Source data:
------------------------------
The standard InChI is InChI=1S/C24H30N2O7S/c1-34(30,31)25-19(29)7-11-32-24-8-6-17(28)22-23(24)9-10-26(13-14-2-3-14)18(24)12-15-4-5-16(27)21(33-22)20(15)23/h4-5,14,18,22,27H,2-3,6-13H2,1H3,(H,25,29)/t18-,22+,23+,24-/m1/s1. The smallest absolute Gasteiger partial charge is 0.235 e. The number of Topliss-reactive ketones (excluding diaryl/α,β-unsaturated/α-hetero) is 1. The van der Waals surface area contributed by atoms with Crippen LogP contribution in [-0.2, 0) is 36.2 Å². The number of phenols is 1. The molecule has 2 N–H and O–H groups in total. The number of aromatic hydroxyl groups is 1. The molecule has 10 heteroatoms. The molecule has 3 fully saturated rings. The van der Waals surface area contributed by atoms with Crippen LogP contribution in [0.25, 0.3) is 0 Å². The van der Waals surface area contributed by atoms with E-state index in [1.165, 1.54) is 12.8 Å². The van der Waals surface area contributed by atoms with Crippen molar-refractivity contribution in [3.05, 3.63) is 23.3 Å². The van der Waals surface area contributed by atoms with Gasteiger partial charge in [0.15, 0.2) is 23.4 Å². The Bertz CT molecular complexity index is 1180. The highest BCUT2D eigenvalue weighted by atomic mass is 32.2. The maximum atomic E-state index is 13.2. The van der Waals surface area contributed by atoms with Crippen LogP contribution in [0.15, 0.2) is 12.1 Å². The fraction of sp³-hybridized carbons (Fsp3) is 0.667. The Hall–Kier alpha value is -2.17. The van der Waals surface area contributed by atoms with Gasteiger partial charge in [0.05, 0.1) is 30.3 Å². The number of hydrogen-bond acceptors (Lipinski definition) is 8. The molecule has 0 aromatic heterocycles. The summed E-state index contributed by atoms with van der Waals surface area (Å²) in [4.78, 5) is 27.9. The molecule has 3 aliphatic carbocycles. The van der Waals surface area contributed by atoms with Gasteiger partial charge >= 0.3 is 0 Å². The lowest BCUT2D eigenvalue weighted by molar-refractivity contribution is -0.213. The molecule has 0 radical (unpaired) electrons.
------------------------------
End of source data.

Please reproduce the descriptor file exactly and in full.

The standard InChI is InChI=1S/C24H30N2O7S/c1-34(30,31)25-19(29)7-11-32-24-8-6-17(28)22-23(24)9-10-26(13-14-2-3-14)18(24)12-15-4-5-16(27)21(33-22)20(15)23/h4-5,14,18,22,27H,2-3,6-13H2,1H3,(H,25,29)/t18-,22+,23+,24-/m1/s1. The smallest absolute Gasteiger partial charge is 0.235 e. The number of Topliss-reactive ketones (excluding diaryl/α,β-unsaturated/α-hetero) is 1. The van der Waals surface area contributed by atoms with Crippen LogP contribution in [-0.2, 0) is 36.2 Å². The number of phenols is 1. The molecule has 2 N–H and O–H groups in total. The number of aromatic hydroxyl groups is 1. The molecule has 10 heteroatoms. The molecule has 3 fully saturated rings. The van der Waals surface area contributed by atoms with Crippen LogP contribution in [0.25, 0.3) is 0 Å². The van der Waals surface area contributed by atoms with E-state index in [1.165, 1.54) is 12.8 Å². The van der Waals surface area contributed by atoms with Crippen molar-refractivity contribution in [3.05, 3.63) is 23.3 Å². The van der Waals surface area contributed by atoms with Gasteiger partial charge in [0.15, 0.2) is 23.4 Å². The Bertz CT molecular complexity index is 1180. The highest BCUT2D eigenvalue weighted by atomic mass is 32.2. The maximum atomic E-state index is 13.2. The van der Waals surface area contributed by atoms with Crippen LogP contribution in [0.15, 0.2) is 12.1 Å². The fraction of sp³-hybridized carbons (Fsp3) is 0.667. The Hall–Kier alpha value is -2.17. The van der Waals surface area contributed by atoms with Gasteiger partial charge in [0.05, 0.1) is 30.3 Å². The number of hydrogen-bond acceptors (Lipinski definition) is 8. The molecule has 0 aromatic heterocycles. The summed E-state index contributed by atoms with van der Waals surface area (Å²) in [4.78, 5) is 27.9. The molecule has 3 aliphatic carbocycles. The van der Waals surface area contributed by atoms with Gasteiger partial charge >= 0.3 is 0 Å². The lowest BCUT2D eigenvalue weighted by molar-refractivity contribution is -0.213. The molecule has 0 radical (unpaired) electrons.